Chinese money is called Renminbi (RMB) means "The People's Currency". Chinese money is based on the decimal system, and consists of paper money and coins. The smallest coin is 1 fen, 10 fen make up a jiao (also called mao) and 10 jiao (or mao) make up a yuan. Paper money comes in six denominations - 5 jiao, 1 yuan, 2 yuan, 50 yuan, and 100 yuan. Because ordinary Chinese numbers are easy to write, and therefore easy to forge, a different set of Chinese characters is used for numbers on banknotes and other financial dealings.
As in most countries, the pictures on Chinese money have a political message. Portraits appear on the front of the Chinese money. Pictures of famous Chinese scenery such as the Great Wall appear on the reverse side. The 100 yuan note has pictures of four of the founders of the People's Republic of China. From right to left these are: Mao Zedong, Zhou Enlai, Liu Shaoqi, and Zhu De.
Be aware that at present China is suffering from a rash of counterfeiting. Fake notes are usually produced with color photocopiers and are easy to tell, as the paper feels different. A few years ago you were only likely to see fake RMB 100 notes, but these days there are even fake RMB 5 notes in circulation.
The official name for the Chinese money is Renminbi (abbreviated as RMB, the "people's money") with denominations of the yuan, jiao, and fen, which bear a relationship to each other somewhat like the U.S. dollar, dime, and penny.
RMB is not traded on international markets and can be officially purchased or exchanged only in China or in Hong Kong Stock exchange.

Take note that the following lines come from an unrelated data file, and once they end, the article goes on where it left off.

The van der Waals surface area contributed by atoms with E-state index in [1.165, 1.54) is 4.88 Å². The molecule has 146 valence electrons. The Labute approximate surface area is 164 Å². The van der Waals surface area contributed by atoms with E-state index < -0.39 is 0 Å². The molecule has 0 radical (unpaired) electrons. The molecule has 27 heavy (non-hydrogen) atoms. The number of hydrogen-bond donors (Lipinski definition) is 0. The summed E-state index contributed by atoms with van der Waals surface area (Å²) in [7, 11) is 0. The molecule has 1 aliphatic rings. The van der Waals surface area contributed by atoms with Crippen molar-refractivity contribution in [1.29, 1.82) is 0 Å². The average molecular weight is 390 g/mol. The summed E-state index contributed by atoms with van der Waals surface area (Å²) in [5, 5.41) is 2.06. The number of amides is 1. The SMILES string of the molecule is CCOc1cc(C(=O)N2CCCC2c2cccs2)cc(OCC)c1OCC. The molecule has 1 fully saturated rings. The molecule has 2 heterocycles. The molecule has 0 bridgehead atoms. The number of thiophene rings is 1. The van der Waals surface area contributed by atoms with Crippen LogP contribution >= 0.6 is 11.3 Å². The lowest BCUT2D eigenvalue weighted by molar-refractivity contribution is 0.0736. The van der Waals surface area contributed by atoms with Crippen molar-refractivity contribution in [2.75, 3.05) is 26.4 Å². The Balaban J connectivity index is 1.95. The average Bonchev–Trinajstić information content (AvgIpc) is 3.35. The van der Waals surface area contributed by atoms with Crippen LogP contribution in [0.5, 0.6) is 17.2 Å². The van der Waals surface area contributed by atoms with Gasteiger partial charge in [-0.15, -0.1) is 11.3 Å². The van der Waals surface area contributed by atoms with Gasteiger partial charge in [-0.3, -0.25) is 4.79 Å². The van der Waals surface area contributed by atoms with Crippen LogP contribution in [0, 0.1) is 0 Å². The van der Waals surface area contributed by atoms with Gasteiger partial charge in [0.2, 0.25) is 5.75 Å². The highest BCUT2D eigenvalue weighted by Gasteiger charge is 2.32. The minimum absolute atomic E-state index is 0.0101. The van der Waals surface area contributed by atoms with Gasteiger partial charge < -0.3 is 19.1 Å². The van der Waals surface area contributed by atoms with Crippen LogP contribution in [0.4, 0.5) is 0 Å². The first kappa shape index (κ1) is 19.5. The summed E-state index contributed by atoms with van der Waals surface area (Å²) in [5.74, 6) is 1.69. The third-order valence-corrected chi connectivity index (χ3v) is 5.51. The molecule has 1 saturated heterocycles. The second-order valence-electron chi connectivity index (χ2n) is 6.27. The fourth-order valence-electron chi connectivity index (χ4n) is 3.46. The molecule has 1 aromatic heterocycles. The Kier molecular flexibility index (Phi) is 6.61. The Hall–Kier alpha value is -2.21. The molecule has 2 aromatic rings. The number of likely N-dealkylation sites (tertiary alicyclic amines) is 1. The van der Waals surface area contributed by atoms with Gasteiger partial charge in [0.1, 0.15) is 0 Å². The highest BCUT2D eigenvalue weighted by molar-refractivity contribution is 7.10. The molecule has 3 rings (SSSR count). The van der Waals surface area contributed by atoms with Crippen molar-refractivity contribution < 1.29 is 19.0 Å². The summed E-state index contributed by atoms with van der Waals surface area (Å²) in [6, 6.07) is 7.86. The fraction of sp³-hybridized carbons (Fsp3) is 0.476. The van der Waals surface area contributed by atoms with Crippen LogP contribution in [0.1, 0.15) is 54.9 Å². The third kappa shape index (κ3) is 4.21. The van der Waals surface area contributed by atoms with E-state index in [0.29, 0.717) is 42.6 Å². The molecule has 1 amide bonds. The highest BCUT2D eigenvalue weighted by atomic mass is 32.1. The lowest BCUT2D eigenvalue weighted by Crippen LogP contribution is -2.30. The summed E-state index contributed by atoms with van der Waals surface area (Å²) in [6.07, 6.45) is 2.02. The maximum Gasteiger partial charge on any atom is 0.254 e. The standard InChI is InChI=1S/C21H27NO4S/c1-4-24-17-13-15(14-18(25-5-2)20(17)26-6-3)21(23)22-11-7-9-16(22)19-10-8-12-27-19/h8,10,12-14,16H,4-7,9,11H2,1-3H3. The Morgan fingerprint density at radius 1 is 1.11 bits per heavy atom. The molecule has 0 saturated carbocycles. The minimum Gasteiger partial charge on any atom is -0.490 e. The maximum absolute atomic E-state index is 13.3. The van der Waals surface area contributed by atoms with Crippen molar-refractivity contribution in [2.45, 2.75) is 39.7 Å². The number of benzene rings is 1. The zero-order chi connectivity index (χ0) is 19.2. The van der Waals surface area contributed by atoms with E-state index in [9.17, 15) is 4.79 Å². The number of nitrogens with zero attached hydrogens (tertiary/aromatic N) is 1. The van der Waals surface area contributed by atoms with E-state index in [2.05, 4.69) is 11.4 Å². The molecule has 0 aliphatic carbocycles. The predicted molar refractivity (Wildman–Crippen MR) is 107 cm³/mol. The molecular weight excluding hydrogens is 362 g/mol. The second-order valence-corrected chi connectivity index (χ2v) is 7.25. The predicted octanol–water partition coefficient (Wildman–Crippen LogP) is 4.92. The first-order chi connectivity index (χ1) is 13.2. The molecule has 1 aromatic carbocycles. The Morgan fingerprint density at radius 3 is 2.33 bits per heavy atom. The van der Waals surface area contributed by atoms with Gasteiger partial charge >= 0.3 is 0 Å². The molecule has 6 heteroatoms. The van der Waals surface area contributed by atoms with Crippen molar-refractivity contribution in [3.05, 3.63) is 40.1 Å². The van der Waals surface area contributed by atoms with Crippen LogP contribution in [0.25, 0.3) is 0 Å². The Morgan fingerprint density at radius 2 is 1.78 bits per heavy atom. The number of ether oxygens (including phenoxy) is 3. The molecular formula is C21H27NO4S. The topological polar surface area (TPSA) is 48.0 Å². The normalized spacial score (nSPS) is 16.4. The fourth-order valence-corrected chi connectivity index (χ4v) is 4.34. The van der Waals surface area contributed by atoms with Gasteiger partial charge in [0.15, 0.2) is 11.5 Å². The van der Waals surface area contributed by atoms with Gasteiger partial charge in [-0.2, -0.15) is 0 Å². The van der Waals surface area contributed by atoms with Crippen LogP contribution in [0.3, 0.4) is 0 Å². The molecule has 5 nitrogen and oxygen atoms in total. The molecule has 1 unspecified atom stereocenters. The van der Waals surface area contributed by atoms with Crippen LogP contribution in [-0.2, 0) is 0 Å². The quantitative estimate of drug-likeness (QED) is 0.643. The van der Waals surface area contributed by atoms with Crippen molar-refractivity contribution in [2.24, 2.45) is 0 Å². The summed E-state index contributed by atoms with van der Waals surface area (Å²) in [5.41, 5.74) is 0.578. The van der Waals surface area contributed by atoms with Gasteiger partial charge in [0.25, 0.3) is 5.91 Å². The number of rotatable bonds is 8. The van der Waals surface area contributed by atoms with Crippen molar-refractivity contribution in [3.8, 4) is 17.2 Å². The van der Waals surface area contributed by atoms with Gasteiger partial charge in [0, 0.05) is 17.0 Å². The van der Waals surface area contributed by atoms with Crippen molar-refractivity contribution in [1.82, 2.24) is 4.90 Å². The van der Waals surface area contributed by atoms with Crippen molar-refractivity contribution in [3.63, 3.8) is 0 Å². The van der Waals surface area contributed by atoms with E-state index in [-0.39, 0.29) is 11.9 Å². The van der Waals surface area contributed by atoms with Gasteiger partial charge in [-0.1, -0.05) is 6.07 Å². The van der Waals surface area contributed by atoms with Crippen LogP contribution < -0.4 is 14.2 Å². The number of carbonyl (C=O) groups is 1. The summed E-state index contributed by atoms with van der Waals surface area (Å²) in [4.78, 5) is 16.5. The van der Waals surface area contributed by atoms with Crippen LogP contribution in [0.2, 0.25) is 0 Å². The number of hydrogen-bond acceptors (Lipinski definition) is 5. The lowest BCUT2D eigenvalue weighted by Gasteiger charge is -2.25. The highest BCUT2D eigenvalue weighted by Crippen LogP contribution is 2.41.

Foreign currencies and traveler's checks may be converted to RMB at hotels. The rate of currency exchange is the same everywhere in China. The 1999 rate of currency exchange was 8.20 yuan = US$1. For example, if an item costs 10 yuan RMB, it will be equivalent to US$1.21; this is calculated by dividing 10 by 8.20. See conversion table.
Your first opportunity to exchange your money for Chinese yuan will be at your first hotel. It is wise to carry some U.S. cash in $1, $5, $10, and $20 denominations as this can be a plus when buying from street vendors.
Most stores at tourist stops accept U.S. dollars. ATM machines are not readily available in China.
It is recommended that you carry traveler's checks as a safety measure. Also, traveler's checks usually command a better exchange rate than cash. For convenience, carry some traveler's checks in $20 denominations. All traveler's checks drawn on American banks are accepted in China. Be sure to make a list of your check numbers and keep the list in a safe place separate from your wallet, purse, or passport.
Major credit cards (except Discover Card) are accepted at all hotels, tourist stores, and factory outlets in China. Be sure to record your account numbers (and customer service telephone numbers) in case you lose your credit cards.
Make major purchases by credit card. You will get a good exchange rate, the protection of the card's charge-back provisions, and often an extra guarantee on your purchase.